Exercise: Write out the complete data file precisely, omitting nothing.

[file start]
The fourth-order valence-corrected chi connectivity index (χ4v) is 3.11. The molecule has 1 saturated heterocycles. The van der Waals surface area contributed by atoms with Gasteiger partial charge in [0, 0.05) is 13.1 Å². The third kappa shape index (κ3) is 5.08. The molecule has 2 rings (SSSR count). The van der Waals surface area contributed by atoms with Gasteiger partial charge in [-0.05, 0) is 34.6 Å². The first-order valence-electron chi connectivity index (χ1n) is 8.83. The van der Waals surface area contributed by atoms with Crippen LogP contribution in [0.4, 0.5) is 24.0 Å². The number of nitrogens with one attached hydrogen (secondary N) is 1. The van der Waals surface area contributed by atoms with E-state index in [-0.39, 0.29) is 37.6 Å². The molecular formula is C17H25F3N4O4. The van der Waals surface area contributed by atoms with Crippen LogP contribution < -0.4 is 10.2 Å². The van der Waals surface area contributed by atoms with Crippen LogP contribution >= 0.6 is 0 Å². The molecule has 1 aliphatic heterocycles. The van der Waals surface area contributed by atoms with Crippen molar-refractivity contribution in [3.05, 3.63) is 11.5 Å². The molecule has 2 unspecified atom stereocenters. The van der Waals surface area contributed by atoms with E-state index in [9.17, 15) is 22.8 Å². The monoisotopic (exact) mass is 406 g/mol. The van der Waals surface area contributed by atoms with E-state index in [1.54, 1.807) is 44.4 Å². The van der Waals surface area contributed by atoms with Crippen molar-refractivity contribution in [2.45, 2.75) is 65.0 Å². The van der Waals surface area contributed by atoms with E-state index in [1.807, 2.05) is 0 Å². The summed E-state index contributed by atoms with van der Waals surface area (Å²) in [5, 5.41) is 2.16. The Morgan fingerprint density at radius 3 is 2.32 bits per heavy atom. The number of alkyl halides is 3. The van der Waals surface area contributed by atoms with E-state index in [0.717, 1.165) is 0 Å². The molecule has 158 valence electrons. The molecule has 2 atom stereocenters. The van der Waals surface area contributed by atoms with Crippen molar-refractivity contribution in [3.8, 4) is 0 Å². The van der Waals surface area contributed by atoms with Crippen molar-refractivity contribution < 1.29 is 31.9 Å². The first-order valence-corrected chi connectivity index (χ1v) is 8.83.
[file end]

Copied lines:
The fourth-order valence-corrected chi connectivity index (χ4v) is 3.11. The molecule has 1 saturated heterocycles. The van der Waals surface area contributed by atoms with Gasteiger partial charge in [0, 0.05) is 13.1 Å². The third kappa shape index (κ3) is 5.08. The molecule has 2 rings (SSSR count). The van der Waals surface area contributed by atoms with Gasteiger partial charge in [-0.05, 0) is 34.6 Å². The first-order valence-electron chi connectivity index (χ1n) is 8.83. The van der Waals surface area contributed by atoms with Crippen LogP contribution in [0.4, 0.5) is 24.0 Å². The number of nitrogens with one attached hydrogen (secondary N) is 1. The van der Waals surface area contributed by atoms with E-state index in [-0.39, 0.29) is 37.6 Å². The molecular formula is C17H25F3N4O4. The van der Waals surface area contributed by atoms with Crippen LogP contribution < -0.4 is 10.2 Å². The van der Waals surface area contributed by atoms with Crippen LogP contribution >= 0.6 is 0 Å². The molecule has 1 aliphatic heterocycles. The van der Waals surface area contributed by atoms with Crippen molar-refractivity contribution in [3.05, 3.63) is 11.5 Å². The molecule has 2 unspecified atom stereocenters. The van der Waals surface area contributed by atoms with E-state index in [9.17, 15) is 22.8 Å². The monoisotopic (exact) mass is 406 g/mol. The van der Waals surface area contributed by atoms with E-state index in [1.54, 1.807) is 44.4 Å². The van der Waals surface area contributed by atoms with Crippen molar-refractivity contribution in [2.45, 2.75) is 65.0 Å². The van der Waals surface area contributed by atoms with E-state index in [1.807, 2.05) is 0 Å². The summed E-state index contributed by atoms with van der Waals surface area (Å²) in [5, 5.41) is 2.16. The Morgan fingerprint density at radius 3 is 2.32 bits per heavy atom. The number of alkyl halides is 3. The van der Waals surface area contributed by atoms with E-state index in [0.717, 1.165) is 0 Å². The molecule has 158 valence electrons. The molecule has 2 atom stereocenters. The van der Waals surface area contributed by atoms with Crippen molar-refractivity contribution in [3.8, 4) is 0 Å². The van der Waals surface area contributed by atoms with Crippen molar-refractivity contribution < 1.29 is 31.9 Å². The first-order valence-corrected chi connectivity index (χ1v) is 8.83.